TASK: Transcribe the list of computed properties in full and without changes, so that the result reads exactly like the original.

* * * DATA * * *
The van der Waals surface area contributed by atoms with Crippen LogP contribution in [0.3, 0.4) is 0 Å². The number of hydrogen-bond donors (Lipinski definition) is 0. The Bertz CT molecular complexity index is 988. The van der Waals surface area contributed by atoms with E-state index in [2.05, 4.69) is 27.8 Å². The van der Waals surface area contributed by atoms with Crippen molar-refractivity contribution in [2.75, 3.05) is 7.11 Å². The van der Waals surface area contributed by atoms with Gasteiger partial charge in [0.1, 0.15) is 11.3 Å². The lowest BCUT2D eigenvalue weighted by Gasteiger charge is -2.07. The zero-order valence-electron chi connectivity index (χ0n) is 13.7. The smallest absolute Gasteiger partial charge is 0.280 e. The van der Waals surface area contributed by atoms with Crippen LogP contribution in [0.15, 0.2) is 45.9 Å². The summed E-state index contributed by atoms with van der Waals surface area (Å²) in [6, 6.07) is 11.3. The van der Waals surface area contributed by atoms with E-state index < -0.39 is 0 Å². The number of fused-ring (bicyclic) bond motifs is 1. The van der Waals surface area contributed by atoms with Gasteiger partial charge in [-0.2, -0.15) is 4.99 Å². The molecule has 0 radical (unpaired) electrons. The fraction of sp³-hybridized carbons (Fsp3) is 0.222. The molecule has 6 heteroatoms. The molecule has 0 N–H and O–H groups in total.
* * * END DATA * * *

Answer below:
The van der Waals surface area contributed by atoms with Crippen LogP contribution in [0.3, 0.4) is 0 Å². The number of hydrogen-bond donors (Lipinski definition) is 0. The Bertz CT molecular complexity index is 988. The van der Waals surface area contributed by atoms with E-state index in [2.05, 4.69) is 27.8 Å². The van der Waals surface area contributed by atoms with Crippen molar-refractivity contribution in [2.75, 3.05) is 7.11 Å². The van der Waals surface area contributed by atoms with Gasteiger partial charge in [0.1, 0.15) is 11.3 Å². The lowest BCUT2D eigenvalue weighted by Gasteiger charge is -2.07. The zero-order valence-electron chi connectivity index (χ0n) is 13.7. The smallest absolute Gasteiger partial charge is 0.280 e. The van der Waals surface area contributed by atoms with Crippen LogP contribution in [0.15, 0.2) is 45.9 Å². The summed E-state index contributed by atoms with van der Waals surface area (Å²) in [6, 6.07) is 11.3. The van der Waals surface area contributed by atoms with E-state index < -0.39 is 0 Å². The number of fused-ring (bicyclic) bond motifs is 1. The van der Waals surface area contributed by atoms with Gasteiger partial charge in [-0.2, -0.15) is 4.99 Å². The molecule has 0 radical (unpaired) electrons. The fraction of sp³-hybridized carbons (Fsp3) is 0.222. The molecule has 6 heteroatoms. The molecule has 0 N–H and O–H groups in total.